Martin Lieberman and the Indiana Jones Review

25 May

It starts with the hat. That’s the first thing we see when Indiana Jones is re-introduced to us after a 19-year absence from the big screen. And then the man, in shadow, picks up his iconic headgear, puts it on, and we see his familiar profile. It’s fitting that this is how we first see the character, because so much of what is beloved about the Indiana Jones series of films is the title character himself, not so much the plots or the sought-after artifact, and his presence, his shadow, lords over the whole proceeding. And while Indy’s looking a bit older now, I’m happy to say he hasn’t lost his charm. Welcome back.

But after 19 long years, did we really need another Indiana Jones movie? If the best that Steven Spielberg and co. can come up with is Indiana Jones and the Kingdom of the Crystal Skull, then I sort of wish they’d stopped with the very enjoyable Indiana Jones and the Last Crusade, which ended the original trilogy of films on a high note. This reunion film (which includes Karen Allen’s Marion Ravenwood) feels like a half-cooked attempt to recapture past glories, and as we’ve seen, that doesn’t always work out so well.

But here’s the thing: for the first quarter of Crystal Skull, it’s like watching some old masters demonstrate how you make a classic big screen film. There’s some gorgeous cinematography (by Janusz Kamiński), some light action over the opening credits, and an effective chase sequence that restores our faith in Harrison Ford’s ability to run, swing, and kick some ass. Later on, there are some other scenes and moments that are a lot of fun too. A car chase on the edge of a cliff and a good gag involving a snake are just two.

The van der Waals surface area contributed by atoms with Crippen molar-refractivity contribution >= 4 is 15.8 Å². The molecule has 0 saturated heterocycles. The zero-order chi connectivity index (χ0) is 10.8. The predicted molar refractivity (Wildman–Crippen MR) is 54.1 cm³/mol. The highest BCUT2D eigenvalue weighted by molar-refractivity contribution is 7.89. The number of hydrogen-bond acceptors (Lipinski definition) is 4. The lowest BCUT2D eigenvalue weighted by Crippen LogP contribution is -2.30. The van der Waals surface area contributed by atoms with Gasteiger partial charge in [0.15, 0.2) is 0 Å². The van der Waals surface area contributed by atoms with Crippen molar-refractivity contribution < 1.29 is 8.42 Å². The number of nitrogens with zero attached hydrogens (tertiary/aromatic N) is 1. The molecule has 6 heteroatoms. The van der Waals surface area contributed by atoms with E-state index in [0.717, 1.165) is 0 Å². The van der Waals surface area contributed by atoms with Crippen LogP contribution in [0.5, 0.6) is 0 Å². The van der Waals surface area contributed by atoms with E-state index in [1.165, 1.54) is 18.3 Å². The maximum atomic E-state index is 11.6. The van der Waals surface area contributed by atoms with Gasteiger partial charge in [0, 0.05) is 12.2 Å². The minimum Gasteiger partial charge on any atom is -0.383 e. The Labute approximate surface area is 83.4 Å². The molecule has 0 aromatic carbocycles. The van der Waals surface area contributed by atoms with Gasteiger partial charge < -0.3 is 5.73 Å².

These aspects of the film help to cover over the fact that really, this is a pretty pointless exercise in nostalgia. Nothing that happens adds anything of real value to the Indiana Jones mythology (I said anything of real value; there are some significant character developments that I won’t spoil here, but they’re sorta lame and definitely predictable), and in the end, the film feels sort of generic, plot-wise. Ford may be able to handle some of the stunt work, but he’s just not the action star he once was. As a result, Indy, despite his charm, is not the same character either. And Shia LaBeouf, in his Brando-lite biker dude get-up, feels out of place; the film’s set in the 1950s, but his modern sensibility is better suited for a film set in the present day.

Is Crystal Skull a bad movie? Definitely not. I just wish it was more worth the wait than it is. I’m giving the film a B.

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